Bio: Ash Armenta is an artist from the Bay Area of California working in printmaking. They are a prospective 2022 MFA candidate at the University of Wisconsin-Madison. Ash utilizes most forms of traditional printmaking practices. They are currently interested in following a line of inquiry that asks where and what is a queer utopia? How can one queer the concept of linear time to perhaps connect moments, expressions, realizations of utopia in less of a forward trajectory, but perhaps through a web that can travel multidirectionally? Ash addresses these questions through creating two and three dimensional printed work.
In 2018 Ash opened Little Giant Collective, a member-owned cooperative print studio in Santa Cruz, Ca. They concluded the two year program at Tamarind Institute and received the title of Tamarind Master Printer in 2017. The program included several collaborations with artists such as Matt Shlian, Rashaad Newsome, Nicola Lopez, and Nina Elder.
Ash enjoys printing collaboratively with artists as well as printing personal work, tattooing professionally, doing graphic design, illustration, lettering and typography, woodworking, painting outdoor murals, and anything involving handmade fine details.
Artist Statement: This work considers the potential and the embodiment of queer being. It suggests the promise future of queer existence by acknowledging the now, the here. It remembers queerness past. Incorporating figures into this work has allowed me an intimate lens by the way of portraiture. The source imagery for these pieces were shared with me after I asked close friends: What image of yourself do you feel yourself embodying and emanating your own queer power?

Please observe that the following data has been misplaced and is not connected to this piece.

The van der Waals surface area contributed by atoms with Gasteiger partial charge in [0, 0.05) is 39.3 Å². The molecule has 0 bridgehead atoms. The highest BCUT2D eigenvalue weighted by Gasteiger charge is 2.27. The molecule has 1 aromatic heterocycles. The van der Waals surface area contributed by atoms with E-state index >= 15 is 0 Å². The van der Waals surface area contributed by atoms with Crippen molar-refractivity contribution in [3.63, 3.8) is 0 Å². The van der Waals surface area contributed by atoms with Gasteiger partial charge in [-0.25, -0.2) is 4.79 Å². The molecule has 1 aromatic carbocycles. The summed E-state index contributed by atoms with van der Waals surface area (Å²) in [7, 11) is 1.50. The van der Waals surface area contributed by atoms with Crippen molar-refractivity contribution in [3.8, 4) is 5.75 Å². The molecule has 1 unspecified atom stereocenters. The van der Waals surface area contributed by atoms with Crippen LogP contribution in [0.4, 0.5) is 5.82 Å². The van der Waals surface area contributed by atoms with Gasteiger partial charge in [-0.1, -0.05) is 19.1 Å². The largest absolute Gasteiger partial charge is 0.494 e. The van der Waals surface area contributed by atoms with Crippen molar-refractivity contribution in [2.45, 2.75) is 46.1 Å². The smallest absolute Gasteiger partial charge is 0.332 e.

As a developing motif within my work, I have been drawn to polyhedral geometry, particularly the representation of the octahedron. Through my research I have come to realize that my personal symbology behind this shape echoes the queer historical significance of the pink triangle. Historically the pink triangle as a symbol was first used during the Holocaust to identify and shame Jewish people thought to be homosexual. The pink triangle was then adopted by gay rights activists in the 1970’s as a reminder of that atrocity and a pledge to continue fighting against queer oppression. Today the inverted pink triangle has become synonymous with LGBTQ struggle and continues to be present in our contemporary visual culture. I respond to the triangle’s presence in our collective consciousness by asking it to be more than a symbol that can exist on a two-dimensional plane. Queerness is expansive, and multidimensional in its lived experiences and realities. I see an octahedron as a shape which uses the triangle to build an object more comprehensively reflective of my own experience.
When considering past, present, and future I see our collective experiences as immanent and powerful. When we embody our queer power, we engage with entelechy as a realization of our potential. I imagine seeds when thinking about that space of embodying potential. I try to veer from the trope that we are growing single directionally, or building towards something, “a better future” and the like which feels hierarchical and as if it does not honor our now-ness. Instead of seeing our existence in a timeline that may one day reach some zenith of freedom or collective actualization, I hope to suggest in my work a transcendent conceptualization of queer being. This line of thought, of existential imagination, is for me a decidedly optimistic view. Better put, it is a refusal to not see my queerness reflected everywhere.